minimum of effort or comparison. Business services include maintenance and repair services
(window cleaning, computer repair) and business advisory services (legal, management consulting,
advertising). Such services are usually supplied under contract.
III. Organizations, Persons, Places, and Ideas
In addition to tangible products and services, in recent years marketers have broadened the
concept of a product to include other "marketable entities" namely, organizations, persons, places,
and ideas. Organizations often carry out activities to "sell" the organization itself. Organization
marketing consists of activities undertaken to create, maintain, or change the attitudes and
behavior of target consumers towards an organization. Both profit and nonprofit organizations
practice organizational marketing. People can also be thought of as products. Person marketing
consists of activities undertaken to create, maintain, or change attitudes or behavior toward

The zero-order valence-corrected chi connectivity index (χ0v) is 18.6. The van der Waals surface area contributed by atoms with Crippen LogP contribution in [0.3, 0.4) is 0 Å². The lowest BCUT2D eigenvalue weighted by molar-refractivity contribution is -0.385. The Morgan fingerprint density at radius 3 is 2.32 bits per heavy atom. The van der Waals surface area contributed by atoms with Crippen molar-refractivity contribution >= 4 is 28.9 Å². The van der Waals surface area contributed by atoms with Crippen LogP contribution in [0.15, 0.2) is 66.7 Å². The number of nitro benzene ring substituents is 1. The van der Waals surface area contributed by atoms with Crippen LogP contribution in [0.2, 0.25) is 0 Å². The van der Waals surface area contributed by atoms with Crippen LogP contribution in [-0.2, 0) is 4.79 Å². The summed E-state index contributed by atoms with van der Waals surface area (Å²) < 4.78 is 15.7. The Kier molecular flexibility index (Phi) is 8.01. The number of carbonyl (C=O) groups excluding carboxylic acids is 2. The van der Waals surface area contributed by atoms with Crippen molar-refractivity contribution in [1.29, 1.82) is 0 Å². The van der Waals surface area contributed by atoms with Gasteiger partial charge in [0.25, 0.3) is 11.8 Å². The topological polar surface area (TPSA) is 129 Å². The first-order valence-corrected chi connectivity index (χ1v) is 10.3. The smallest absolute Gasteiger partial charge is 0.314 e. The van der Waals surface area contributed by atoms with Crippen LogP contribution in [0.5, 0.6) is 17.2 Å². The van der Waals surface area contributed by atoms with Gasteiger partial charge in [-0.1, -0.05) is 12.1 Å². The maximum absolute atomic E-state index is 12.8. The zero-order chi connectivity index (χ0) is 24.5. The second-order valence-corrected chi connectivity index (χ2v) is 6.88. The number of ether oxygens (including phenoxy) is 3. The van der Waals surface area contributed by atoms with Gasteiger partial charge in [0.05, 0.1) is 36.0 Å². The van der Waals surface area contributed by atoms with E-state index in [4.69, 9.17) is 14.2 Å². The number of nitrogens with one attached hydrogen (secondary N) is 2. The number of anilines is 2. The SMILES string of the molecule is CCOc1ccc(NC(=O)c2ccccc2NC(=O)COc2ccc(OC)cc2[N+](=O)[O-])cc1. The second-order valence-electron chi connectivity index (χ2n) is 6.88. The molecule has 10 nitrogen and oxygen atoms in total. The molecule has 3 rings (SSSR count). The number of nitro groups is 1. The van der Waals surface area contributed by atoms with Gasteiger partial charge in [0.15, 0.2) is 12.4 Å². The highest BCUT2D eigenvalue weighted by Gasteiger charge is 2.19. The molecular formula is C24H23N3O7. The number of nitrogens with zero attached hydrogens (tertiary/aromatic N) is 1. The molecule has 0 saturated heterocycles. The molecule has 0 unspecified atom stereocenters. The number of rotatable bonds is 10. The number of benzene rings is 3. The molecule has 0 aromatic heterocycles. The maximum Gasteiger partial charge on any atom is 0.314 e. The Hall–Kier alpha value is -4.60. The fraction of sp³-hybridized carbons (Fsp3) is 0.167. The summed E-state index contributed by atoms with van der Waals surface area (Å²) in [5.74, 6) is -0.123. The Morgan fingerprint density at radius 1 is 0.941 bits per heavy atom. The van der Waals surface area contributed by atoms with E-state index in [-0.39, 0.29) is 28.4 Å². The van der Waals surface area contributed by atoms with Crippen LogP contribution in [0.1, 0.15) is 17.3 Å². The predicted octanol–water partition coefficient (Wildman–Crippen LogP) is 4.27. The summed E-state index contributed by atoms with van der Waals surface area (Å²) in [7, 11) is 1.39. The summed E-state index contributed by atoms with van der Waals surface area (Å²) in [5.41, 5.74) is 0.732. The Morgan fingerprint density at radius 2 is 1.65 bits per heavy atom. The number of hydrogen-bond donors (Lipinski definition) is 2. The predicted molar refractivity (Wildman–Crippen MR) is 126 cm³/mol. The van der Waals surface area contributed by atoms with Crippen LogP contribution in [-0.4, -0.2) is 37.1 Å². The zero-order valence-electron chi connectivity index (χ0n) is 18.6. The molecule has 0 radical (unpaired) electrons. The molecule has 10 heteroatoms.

particular people. All kinds of people and organizations practice person marketing. Ideas can also
be marketed. In one sense, all marketing is the marketing of an idea, whether it is the general idea
of brushing your teeth or the specific idea that Crest provides the most effective decay prevention
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Table of Contents:
  1. PRINCIPLES OF MARKETING:Introduction of Marketing, How is Marketing Done?
  2. ROAD MAP:UNDERSTANDING MARKETING AND MARKETING PROCESS
  3. MARKETING FUNCTIONS:CUSTOMER RELATIONSHIP MANAGEMENT
  4. MARKETING IN HISTORICAL PERSPECTIVE AND EVOLUTION OF MARKETING:End of the Mass Market
  5. MARKETING CHALLENGES IN THE 21st CENTURY:Connections with Customers
  6. STRATEGIC PLANNING AND MARKETING PROCESS:Setting Company Objectives and Goals
  7. PORTFOLIO ANALYSIS:MARKETING PROCESS,Marketing Strategy Planning Process
  8. MARKETING PROCESS:Analyzing marketing opportunities, Contents of Marketing Plan
  9. MARKETING ENVIRONMENT:The Companyís Microenvironment, Customers
  10. MARKETING MACRO ENVIRONMENT:Demographic Environment, Cultural Environment
  11. ANALYZING MARKETING OPPORTUNITIES AND DEVELOPING STRATEGIES:MIS, Marketing Research
  12. THE MARKETING RESEARCH PROCESS:Developing the Research Plan, Research Approaches
  13. THE MARKETING RESEARCH PROCESS (Continued):CONSUMER MARKET
  14. CONSUMER BUYING BEHAVIOR:Model of consumer behavior, Cultural Factors